The researchers measured how often participants visited websites characterized as favoring liberal positions, including the New York Times, MSNBC, Huffington Post, ThinkProgress and Daily Kos; and those favoring conservative positions, such as the Wall Street Journal, FOX News, Drudge Report, TownHall and Cybercast News Service.
One explanation for why partisan media encourage misperceptions is that their users are sheltered from the truth. For example, it is sometimes suggested that viewers build their own “echo chambers” where they never hear facts that contradict what they believe. But there is no evidence of that in this study, Garrett said.
“In fact, we found modest evidence that the opposite sometimes occurs – people who were heavy users of ideological news sites were more likely to say they’d heard evidence related to one of the issues,” he said.
There’s more! Continue reading
Back during our first year of posting here at esnl, we took an in-depth look at the demonization of Muslims in America’s films and television shows, the subject of the insightful documentary Reel Bad Arabs.
Back when esnl was a kid in the days just after World War II, screens large and small were dominated by villains who either spoke with German accents [“Vas ist das, dumbkopf?!“], pseudo-Japanese accents [You know very rittle, Amelican!”] or in Hollywood’s version of how Native Americans spoke [“How,” being the greeting, often followed by “Me big chief.”]
But these days, thanks to the massive blowback from the armed petro politics of Bush I-Clinton-Bush II-Obama/Clinton era, screens large and small are dominated by villains who pray toward Mecca and say things like “Time for you to die, infidel!”
If you suspect that all those negative portrayals of Muslims might be having an adverse impact, you’d be correct.
From Texas A&M University:
What if most or all you know about Muslims is from what you see in the media — terrorists depicted in movies and TV shows, news reports on suicide bombings and mass shootings. What would your perception of Muslims be? Would you have stereotypical beliefs and negative emotions about them, and would you support policies that are harmful to them? Very likely, according to research co-authored by a Texas A&M University professor.
In “Reliance on Direct and Mediated Contact and Public Policies Supporting Outgroup Harm” [$6 read-only for 48 hours, $38 to read and print out], published in the Journal of Communication, Srividya Ramasubramanian, associate dean of liberal arts and professor of communication at Texas A&M, and her co-authors, used multiple studies, surveying non-Muslims on how much they relied on direct contact with Muslims versus media-based contact. Then they measured participants’ negative emotions toward Muslims, perceptions of Muslims as aggressive, support for civil restrictions against Muslims, and support for military action against Muslim countries.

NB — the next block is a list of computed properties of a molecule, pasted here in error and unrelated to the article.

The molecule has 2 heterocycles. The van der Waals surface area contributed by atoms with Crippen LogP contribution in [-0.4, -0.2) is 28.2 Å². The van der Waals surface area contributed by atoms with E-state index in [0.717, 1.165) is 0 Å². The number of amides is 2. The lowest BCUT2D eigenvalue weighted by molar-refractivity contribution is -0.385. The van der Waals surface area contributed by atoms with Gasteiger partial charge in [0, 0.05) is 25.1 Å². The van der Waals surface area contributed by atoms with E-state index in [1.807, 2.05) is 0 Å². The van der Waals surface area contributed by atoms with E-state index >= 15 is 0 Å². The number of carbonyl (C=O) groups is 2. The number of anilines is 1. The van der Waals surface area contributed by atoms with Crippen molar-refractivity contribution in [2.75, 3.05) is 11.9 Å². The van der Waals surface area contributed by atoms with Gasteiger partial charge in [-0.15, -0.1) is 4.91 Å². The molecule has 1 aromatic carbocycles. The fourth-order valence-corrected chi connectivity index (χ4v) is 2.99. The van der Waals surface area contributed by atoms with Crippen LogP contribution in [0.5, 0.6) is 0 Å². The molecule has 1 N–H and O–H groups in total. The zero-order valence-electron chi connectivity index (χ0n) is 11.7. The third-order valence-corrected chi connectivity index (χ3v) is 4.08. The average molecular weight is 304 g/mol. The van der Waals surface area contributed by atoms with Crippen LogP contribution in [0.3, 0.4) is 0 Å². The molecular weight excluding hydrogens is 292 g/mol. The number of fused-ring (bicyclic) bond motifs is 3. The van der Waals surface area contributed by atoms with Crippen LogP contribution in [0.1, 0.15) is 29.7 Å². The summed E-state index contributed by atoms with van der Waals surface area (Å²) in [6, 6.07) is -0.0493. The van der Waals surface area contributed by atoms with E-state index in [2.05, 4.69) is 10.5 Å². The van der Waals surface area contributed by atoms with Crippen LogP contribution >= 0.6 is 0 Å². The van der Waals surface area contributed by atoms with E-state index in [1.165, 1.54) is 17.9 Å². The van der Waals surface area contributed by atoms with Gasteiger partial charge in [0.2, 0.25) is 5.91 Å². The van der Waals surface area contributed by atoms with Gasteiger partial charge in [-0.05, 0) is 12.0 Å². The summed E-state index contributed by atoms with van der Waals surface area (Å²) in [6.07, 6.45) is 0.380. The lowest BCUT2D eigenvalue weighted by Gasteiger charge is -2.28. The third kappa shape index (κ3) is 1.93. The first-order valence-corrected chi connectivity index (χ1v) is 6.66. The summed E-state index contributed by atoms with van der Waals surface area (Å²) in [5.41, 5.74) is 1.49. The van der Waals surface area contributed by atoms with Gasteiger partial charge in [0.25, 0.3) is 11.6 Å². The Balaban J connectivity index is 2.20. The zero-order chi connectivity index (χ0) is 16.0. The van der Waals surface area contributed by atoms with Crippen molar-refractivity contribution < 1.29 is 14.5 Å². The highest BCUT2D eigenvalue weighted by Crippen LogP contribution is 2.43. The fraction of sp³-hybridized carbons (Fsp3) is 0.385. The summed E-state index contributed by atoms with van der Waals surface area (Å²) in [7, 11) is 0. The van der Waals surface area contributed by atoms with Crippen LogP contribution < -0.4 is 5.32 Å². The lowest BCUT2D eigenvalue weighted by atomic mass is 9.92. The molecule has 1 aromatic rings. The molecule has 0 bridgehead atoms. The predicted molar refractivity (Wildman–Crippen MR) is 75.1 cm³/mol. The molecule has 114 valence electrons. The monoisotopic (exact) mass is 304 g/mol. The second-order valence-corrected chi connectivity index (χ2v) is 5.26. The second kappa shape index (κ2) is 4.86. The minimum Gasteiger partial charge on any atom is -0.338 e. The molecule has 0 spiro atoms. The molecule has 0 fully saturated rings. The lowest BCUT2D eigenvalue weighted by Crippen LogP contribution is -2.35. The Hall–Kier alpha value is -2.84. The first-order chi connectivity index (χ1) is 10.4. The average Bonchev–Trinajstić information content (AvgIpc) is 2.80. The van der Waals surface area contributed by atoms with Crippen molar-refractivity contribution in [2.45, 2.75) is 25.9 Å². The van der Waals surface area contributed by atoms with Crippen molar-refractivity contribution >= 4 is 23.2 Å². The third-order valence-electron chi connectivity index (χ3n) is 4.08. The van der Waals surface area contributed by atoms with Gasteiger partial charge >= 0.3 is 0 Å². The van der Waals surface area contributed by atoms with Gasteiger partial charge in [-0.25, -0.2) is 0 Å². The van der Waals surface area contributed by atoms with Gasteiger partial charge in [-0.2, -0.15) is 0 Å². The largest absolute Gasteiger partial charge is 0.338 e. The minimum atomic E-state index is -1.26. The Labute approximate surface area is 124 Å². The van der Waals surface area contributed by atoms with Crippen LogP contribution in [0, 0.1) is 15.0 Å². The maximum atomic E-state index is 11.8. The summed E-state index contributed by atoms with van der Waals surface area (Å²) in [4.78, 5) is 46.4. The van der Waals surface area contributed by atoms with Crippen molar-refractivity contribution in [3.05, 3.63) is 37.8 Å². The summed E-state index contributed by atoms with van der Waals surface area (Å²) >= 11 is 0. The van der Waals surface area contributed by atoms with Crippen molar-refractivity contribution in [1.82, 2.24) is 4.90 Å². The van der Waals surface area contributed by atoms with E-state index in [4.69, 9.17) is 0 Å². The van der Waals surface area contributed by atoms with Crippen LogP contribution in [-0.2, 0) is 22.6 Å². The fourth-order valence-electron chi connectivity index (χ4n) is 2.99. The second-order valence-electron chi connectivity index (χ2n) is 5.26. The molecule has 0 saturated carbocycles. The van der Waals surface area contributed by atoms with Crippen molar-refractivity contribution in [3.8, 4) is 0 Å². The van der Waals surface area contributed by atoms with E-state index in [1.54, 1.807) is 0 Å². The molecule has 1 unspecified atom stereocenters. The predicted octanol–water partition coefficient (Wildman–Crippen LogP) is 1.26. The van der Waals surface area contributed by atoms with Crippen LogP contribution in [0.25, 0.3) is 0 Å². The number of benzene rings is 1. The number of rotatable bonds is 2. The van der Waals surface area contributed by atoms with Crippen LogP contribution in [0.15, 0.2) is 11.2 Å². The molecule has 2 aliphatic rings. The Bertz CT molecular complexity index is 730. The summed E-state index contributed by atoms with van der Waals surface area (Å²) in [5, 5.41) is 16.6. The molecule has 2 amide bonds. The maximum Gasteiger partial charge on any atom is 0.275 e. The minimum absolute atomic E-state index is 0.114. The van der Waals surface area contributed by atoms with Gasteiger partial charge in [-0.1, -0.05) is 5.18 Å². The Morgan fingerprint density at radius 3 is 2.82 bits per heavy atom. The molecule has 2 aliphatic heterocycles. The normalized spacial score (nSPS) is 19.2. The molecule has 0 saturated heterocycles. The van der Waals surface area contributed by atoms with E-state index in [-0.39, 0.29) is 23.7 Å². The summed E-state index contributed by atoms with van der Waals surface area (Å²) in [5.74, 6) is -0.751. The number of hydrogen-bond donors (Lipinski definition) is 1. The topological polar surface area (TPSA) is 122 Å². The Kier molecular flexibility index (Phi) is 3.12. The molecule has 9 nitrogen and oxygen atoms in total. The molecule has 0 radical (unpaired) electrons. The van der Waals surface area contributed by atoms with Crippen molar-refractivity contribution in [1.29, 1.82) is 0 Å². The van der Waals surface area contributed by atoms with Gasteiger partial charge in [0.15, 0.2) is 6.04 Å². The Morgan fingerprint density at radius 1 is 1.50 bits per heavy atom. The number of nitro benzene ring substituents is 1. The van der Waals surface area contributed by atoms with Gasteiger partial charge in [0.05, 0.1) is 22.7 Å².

“We observed that almost on a daily basis, media depictions of Muslims are extremely negative,” Ramasubramanian says. “Almost without exception, they are portrayed in stereotypical ways as violent, criminal and extreme. Islamophobia is on the rise and even some American political leaders have expressed hateful sentiments towards Muslims.”
The researchers found a correlation between people who rely on media depictions of Muslims and having negative attitudes, versus those with direct interactions who were less likely to view Muslims negatively.
“Our findings show that individuals who rely on the media for information on Muslims have greater negative emotions toward Muslims and increased perceptions of Muslims as aggressive, which in turn leads to support for civil restrictions against Muslims and military actions against Muslim countries,” says Ramasubramanian, who studies media psychology and cultural diversity, especially the effects of media stereotypes on users’ attitudes, emotions, and policy support towards marginalized groups.
There’s more, after the jump. . . Continue reading
The latest edition of Last Week Tonight with John Oliver offers a most brilliant, incisive picture of everything that’s wrong with American journalism in our brave, new digital age.
Its both hilarious and tragic, and incorporates many of the themes we’ve been featuring here at esnl.
And most importantly, the segment hammers on one of our favorite themes: The bedrock roll played in all journalism by the community newspaper.
Oh, and, yeah, without that foundation, corruption flourishes.
The segment also features the Las Vegas Review Journal, the paper where we got our start in daily journalism, and Sam Zell, the former Los Angeles Times and Chicago Tribune owner [among others] who is now the biggest apartment owner here in Berkeley.
From Last Week Tonight:
Last Week Tonight with John Oliver: Journalism
The newspaper industry is suffering. That’s bad news for journalists — both real and fictional.